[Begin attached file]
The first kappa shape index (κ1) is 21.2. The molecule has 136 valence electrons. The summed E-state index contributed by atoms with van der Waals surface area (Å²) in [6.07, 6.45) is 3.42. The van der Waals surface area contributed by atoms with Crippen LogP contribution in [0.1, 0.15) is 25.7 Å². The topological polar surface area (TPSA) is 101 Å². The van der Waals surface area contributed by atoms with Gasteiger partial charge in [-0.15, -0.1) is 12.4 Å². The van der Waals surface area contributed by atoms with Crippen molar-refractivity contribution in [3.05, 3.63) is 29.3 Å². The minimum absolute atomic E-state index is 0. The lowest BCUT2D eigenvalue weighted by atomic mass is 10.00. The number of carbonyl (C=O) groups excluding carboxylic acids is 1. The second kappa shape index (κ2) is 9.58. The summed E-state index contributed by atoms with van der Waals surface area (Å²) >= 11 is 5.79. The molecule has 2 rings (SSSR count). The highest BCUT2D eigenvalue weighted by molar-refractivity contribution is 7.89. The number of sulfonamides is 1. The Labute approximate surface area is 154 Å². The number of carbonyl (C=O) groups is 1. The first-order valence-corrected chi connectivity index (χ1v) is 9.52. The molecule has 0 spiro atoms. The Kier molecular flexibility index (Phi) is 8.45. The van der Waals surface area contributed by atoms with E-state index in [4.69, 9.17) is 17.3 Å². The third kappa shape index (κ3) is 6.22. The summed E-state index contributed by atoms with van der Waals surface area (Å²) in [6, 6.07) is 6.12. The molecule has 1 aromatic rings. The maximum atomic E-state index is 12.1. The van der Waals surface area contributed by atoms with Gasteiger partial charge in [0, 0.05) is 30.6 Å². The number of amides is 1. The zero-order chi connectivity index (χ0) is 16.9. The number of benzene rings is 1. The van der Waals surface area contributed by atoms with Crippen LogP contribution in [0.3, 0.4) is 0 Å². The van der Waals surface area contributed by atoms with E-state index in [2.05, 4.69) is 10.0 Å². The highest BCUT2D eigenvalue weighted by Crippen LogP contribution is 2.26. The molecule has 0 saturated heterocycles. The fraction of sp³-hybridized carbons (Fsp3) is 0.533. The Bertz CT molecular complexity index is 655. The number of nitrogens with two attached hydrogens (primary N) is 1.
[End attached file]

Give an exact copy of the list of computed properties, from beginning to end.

The first kappa shape index (κ1) is 21.2. The molecule has 136 valence electrons. The summed E-state index contributed by atoms with van der Waals surface area (Å²) in [6.07, 6.45) is 3.42. The van der Waals surface area contributed by atoms with Crippen LogP contribution in [0.1, 0.15) is 25.7 Å². The topological polar surface area (TPSA) is 101 Å². The van der Waals surface area contributed by atoms with Gasteiger partial charge in [-0.15, -0.1) is 12.4 Å². The van der Waals surface area contributed by atoms with Crippen molar-refractivity contribution in [3.05, 3.63) is 29.3 Å². The minimum absolute atomic E-state index is 0. The lowest BCUT2D eigenvalue weighted by atomic mass is 10.00. The number of carbonyl (C=O) groups excluding carboxylic acids is 1. The second kappa shape index (κ2) is 9.58. The summed E-state index contributed by atoms with van der Waals surface area (Å²) >= 11 is 5.79. The molecule has 2 rings (SSSR count). The highest BCUT2D eigenvalue weighted by molar-refractivity contribution is 7.89. The number of sulfonamides is 1. The Labute approximate surface area is 154 Å². The number of carbonyl (C=O) groups is 1. The first-order valence-corrected chi connectivity index (χ1v) is 9.52. The molecule has 0 spiro atoms. The Kier molecular flexibility index (Phi) is 8.45. The van der Waals surface area contributed by atoms with E-state index in [4.69, 9.17) is 17.3 Å². The third kappa shape index (κ3) is 6.22. The summed E-state index contributed by atoms with van der Waals surface area (Å²) in [6, 6.07) is 6.12. The molecule has 1 aromatic rings. The maximum atomic E-state index is 12.1. The van der Waals surface area contributed by atoms with Gasteiger partial charge in [0, 0.05) is 30.6 Å². The number of amides is 1. The zero-order chi connectivity index (χ0) is 16.9. The number of benzene rings is 1. The van der Waals surface area contributed by atoms with Crippen LogP contribution in [0.3, 0.4) is 0 Å². The van der Waals surface area contributed by atoms with E-state index in [2.05, 4.69) is 10.0 Å². The highest BCUT2D eigenvalue weighted by Crippen LogP contribution is 2.26. The molecule has 0 saturated heterocycles. The fraction of sp³-hybridized carbons (Fsp3) is 0.533. The Bertz CT molecular complexity index is 655. The number of nitrogens with two attached hydrogens (primary N) is 1.